Navy to Stop Recruiting Filipino Nationals : Defense: The end of the military base agreement with the Philippines will terminate the nearly century-old program.


The Navy says it will stop recruiting Filipino nationals Dec. 31, ending a unique program that each year afforded about 400 of the brightest young men in the Philippines an opportunity to escape grinding poverty by joining the service.

Recruiting will cease both because the military base agreement with the Philippines is ending and because U.S. armed forces are scaling down, said Navy spokeswoman Lt. Deborah Carson in an interview Wednesday from Washington.

Tens of thousands of Filipinos have served in the Navy since the end of the Spanish-American War, when the Philippines became a U.S. colony. Filipino sailors have fought in every conflict involving the U.S. armed forces since 1900.

Although Navy officials have acknowledged the role of Filipino sailors since the turn of the century, Carson said the recruitment of them was formalized in 1947, when the United States and the Philippines signed the military bases agreement.

The agreement, which allowed the United States to maintain military bases in the Philippines, will end in December.


About 34,620 Filipinos enlisted in the Navy between 1952 and 1990, Carson said, the only period for which figures are available. Over the past decade, the Navy has recruited about 400 Filipinos--all men--each year.

Filipinos were the only foreign nationals allowed to enlist in the U.S. armed forces without first immigrating to this country. And the Navy was the only military branch they could join.

Competition for the 400 slots was fierce. Carson said the Navy received as many as 100,000 applicants--250 applicants per slot--each year. After weeding out those viewed as unqualified to enlist, the Navy tested about a quarter of the applicants and picked the top 400.

Machinist Dan Galang, who enlisted in 1981, told The Times in 1986 that he was among 24,000 men who were tested by the Navy in 1981. Of the 600 men in his group who took the test, only 11 were picked to enlist, he said.

Carson said the Filipinos’ retention rate is higher than for U.S. citizens. Fewer than 5% of the Filipino sailors failed to re-enlist after their first enlistment, which is six years, she said. By comparison, about 56% of the U.S. citizen enlistees fail to re-enlist after their first enlistment, which can be either four or six years.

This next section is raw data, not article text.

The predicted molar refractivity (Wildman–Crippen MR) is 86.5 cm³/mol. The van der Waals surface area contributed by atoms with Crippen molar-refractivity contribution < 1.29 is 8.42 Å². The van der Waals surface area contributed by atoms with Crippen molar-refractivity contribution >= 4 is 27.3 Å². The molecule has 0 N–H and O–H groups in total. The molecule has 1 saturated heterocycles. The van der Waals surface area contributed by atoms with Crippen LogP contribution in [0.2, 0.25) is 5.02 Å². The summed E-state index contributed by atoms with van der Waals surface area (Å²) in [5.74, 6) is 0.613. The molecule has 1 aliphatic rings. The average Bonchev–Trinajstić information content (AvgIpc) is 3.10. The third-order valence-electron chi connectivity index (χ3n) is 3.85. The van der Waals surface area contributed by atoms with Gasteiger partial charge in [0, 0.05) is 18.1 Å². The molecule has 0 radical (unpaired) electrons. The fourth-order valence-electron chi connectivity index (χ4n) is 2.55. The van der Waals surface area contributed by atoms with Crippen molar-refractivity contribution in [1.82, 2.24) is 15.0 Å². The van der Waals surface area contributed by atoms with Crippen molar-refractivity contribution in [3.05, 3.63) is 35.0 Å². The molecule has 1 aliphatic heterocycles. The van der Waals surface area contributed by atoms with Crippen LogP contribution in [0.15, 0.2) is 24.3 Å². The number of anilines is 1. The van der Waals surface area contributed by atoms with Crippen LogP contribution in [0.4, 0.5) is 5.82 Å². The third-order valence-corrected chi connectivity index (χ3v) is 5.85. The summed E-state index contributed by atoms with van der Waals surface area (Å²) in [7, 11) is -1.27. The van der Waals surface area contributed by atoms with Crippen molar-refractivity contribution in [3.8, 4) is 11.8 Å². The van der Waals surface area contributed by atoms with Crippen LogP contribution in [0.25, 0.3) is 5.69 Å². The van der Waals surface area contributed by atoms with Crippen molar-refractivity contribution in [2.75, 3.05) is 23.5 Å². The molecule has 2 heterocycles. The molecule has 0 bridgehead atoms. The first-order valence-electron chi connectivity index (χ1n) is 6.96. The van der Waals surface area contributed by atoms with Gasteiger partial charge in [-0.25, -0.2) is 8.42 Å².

“Typically, they are described as very good sailors who are dedicated to their jobs,” Carson said.

Although only 82.5% of the Navy’s enlisted personnel have a high school diploma, each of the Filipino sailors is a high school graduate and the majority are either college graduates or have attended college, she said.

San Diego attorney Jesse Quinsaat, whose father, Jose Quinsaat, enlisted in the Philippines and retired after 28 years in the Navy, said the end of the enlistment program is viewed by some Filipinos as breaking the last vestige of colonialism.

“But for thousands of Filipinos like my father, joining the Navy was a great economic opportunity,” Quinsaat said. “They also had a sincere belief that the United States was like a mother country to the Philippines. Joining the Navy was the fulfillment of a lifetime dream for many to serve the United States.”

In addition to the economic rewards, the enlistment slots were also coveted because they represented the first step toward eventual U.S. citizenship for the sailors. U.S. immigration laws allow Filipinos and permanent U.S. residents serving on active duty in the military during a declared conflict to apply for naturalization, if Congress and the President declare an official period of hostilities.

Between 1917, when America entered World War I, and continuing sporadically through Oct. 15, 1978, when Congress declared the Vietnam War officially over, about 30,000 Filipino sailors became citizens by virtue of the wars that involved the United States.

However, no Filipinos have been eligible for automatic naturalization since the end of the Vietnam War, because Congress and the President did not declare an official period of hostilities during the armed conflicts in Grenada in 1983, Panama in 1989 and the Persian Gulf in 1991.

After the Persian Gulf War, there was widespread support in Congress for a bill that extended citizenship to foreign nationals who served honorably and on active duty during the conflict.

The new law, passed last year, extends citizenship to Filipinos who have served honorably for at least 12 years, or who have served a six-year enlistment and re-enlist for six more years, Carson said.

“The suspension of the (recruitment) program does not affect the approximately 3,400 citizens of the Philippines who are currently serving on active duty . . . or those who have already been accepted to enter the Navy through September,” Carson said.

Quinsaat said the suspension of the program “means that many people in the Philippines with college degrees and who can’t get jobs will no longer have the opportunity to join the Navy.”

“It was a foregone conclusion that the (enlistment) program would end when the bases agreement ended,” he said. “Many Filipinos see the end of both as also the end of a colonial era. . . . At one time they (enlistment and base agreements) went hand in hand with the close relationship between the U.S. and the Philippines. But the end of the enlistment program signifies the end of all that.”